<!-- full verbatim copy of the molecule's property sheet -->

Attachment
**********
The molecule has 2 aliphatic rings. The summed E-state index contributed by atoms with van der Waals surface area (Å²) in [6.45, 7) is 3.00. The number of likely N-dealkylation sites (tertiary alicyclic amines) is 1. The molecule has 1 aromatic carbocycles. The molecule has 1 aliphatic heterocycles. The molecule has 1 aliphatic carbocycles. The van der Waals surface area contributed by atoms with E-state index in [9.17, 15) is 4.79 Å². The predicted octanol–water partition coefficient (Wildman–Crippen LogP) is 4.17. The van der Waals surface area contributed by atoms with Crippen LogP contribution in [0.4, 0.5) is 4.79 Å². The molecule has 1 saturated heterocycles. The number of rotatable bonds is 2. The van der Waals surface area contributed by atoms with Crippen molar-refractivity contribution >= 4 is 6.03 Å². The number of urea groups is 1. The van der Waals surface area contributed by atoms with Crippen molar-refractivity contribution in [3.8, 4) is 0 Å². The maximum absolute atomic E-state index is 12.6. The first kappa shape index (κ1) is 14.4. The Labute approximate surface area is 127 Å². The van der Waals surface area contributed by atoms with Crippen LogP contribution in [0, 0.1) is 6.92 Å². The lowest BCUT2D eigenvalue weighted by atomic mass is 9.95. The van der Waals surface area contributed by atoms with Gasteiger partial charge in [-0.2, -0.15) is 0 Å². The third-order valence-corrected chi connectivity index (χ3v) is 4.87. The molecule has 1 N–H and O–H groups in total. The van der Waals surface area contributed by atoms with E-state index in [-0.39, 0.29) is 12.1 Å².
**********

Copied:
The molecule has 2 aliphatic rings. The summed E-state index contributed by atoms with van der Waals surface area (Å²) in [6.45, 7) is 3.00. The number of likely N-dealkylation sites (tertiary alicyclic amines) is 1. The molecule has 1 aromatic carbocycles. The molecule has 1 aliphatic heterocycles. The molecule has 1 aliphatic carbocycles. The van der Waals surface area contributed by atoms with E-state index in [9.17, 15) is 4.79 Å². The predicted octanol–water partition coefficient (Wildman–Crippen LogP) is 4.17. The van der Waals surface area contributed by atoms with Crippen LogP contribution in [0.4, 0.5) is 4.79 Å². The molecule has 1 saturated heterocycles. The number of rotatable bonds is 2. The van der Waals surface area contributed by atoms with Crippen molar-refractivity contribution >= 4 is 6.03 Å². The number of urea groups is 1. The van der Waals surface area contributed by atoms with Crippen molar-refractivity contribution in [3.8, 4) is 0 Å². The maximum absolute atomic E-state index is 12.6. The first kappa shape index (κ1) is 14.4. The Labute approximate surface area is 127 Å². The van der Waals surface area contributed by atoms with Crippen LogP contribution in [0, 0.1) is 6.92 Å². The lowest BCUT2D eigenvalue weighted by atomic mass is 9.95. The van der Waals surface area contributed by atoms with Gasteiger partial charge in [-0.2, -0.15) is 0 Å². The third-order valence-corrected chi connectivity index (χ3v) is 4.87. The molecule has 1 N–H and O–H groups in total. The van der Waals surface area contributed by atoms with E-state index in [-0.39, 0.29) is 12.1 Å².